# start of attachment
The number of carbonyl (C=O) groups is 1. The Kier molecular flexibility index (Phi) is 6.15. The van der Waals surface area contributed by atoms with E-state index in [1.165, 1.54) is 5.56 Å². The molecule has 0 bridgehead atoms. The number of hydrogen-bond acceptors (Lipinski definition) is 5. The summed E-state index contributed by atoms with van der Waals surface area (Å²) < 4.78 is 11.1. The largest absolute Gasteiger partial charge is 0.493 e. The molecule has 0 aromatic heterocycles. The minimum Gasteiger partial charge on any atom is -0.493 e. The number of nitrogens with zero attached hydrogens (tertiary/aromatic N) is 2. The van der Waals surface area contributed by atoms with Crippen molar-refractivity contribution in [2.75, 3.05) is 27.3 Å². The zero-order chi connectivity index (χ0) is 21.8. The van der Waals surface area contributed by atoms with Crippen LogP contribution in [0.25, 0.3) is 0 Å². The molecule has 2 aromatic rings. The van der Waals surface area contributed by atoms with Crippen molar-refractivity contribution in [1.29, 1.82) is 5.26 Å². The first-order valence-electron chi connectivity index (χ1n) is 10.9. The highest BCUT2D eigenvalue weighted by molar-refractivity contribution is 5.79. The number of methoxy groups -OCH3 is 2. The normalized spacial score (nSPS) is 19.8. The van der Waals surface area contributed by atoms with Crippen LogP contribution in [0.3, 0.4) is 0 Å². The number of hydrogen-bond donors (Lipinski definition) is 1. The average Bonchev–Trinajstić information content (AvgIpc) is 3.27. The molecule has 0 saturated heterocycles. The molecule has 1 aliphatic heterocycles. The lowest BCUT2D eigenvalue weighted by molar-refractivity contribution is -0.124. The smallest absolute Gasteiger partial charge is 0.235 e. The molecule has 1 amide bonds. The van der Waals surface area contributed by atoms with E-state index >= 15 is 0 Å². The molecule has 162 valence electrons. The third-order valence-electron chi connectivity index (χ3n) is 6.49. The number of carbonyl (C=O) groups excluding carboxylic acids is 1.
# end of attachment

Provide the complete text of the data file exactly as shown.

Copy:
The number of carbonyl (C=O) groups is 1. The Kier molecular flexibility index (Phi) is 6.15. The van der Waals surface area contributed by atoms with E-state index in [1.165, 1.54) is 5.56 Å². The molecule has 0 bridgehead atoms. The number of hydrogen-bond acceptors (Lipinski definition) is 5. The summed E-state index contributed by atoms with van der Waals surface area (Å²) < 4.78 is 11.1. The largest absolute Gasteiger partial charge is 0.493 e. The molecule has 0 aromatic heterocycles. The minimum Gasteiger partial charge on any atom is -0.493 e. The number of nitrogens with zero attached hydrogens (tertiary/aromatic N) is 2. The van der Waals surface area contributed by atoms with Crippen molar-refractivity contribution in [2.75, 3.05) is 27.3 Å². The zero-order chi connectivity index (χ0) is 21.8. The van der Waals surface area contributed by atoms with Crippen LogP contribution in [0.25, 0.3) is 0 Å². The molecule has 2 aromatic rings. The van der Waals surface area contributed by atoms with Crippen molar-refractivity contribution in [1.29, 1.82) is 5.26 Å². The first-order valence-electron chi connectivity index (χ1n) is 10.9. The highest BCUT2D eigenvalue weighted by molar-refractivity contribution is 5.79. The number of methoxy groups -OCH3 is 2. The normalized spacial score (nSPS) is 19.8. The van der Waals surface area contributed by atoms with Crippen LogP contribution in [0.3, 0.4) is 0 Å². The number of hydrogen-bond donors (Lipinski definition) is 1. The average Bonchev–Trinajstić information content (AvgIpc) is 3.27. The molecule has 0 saturated heterocycles. The molecule has 1 aliphatic heterocycles. The lowest BCUT2D eigenvalue weighted by molar-refractivity contribution is -0.124. The smallest absolute Gasteiger partial charge is 0.235 e. The molecule has 1 amide bonds. The van der Waals surface area contributed by atoms with E-state index >= 15 is 0 Å². The molecule has 162 valence electrons. The third-order valence-electron chi connectivity index (χ3n) is 6.49. The number of carbonyl (C=O) groups excluding carboxylic acids is 1.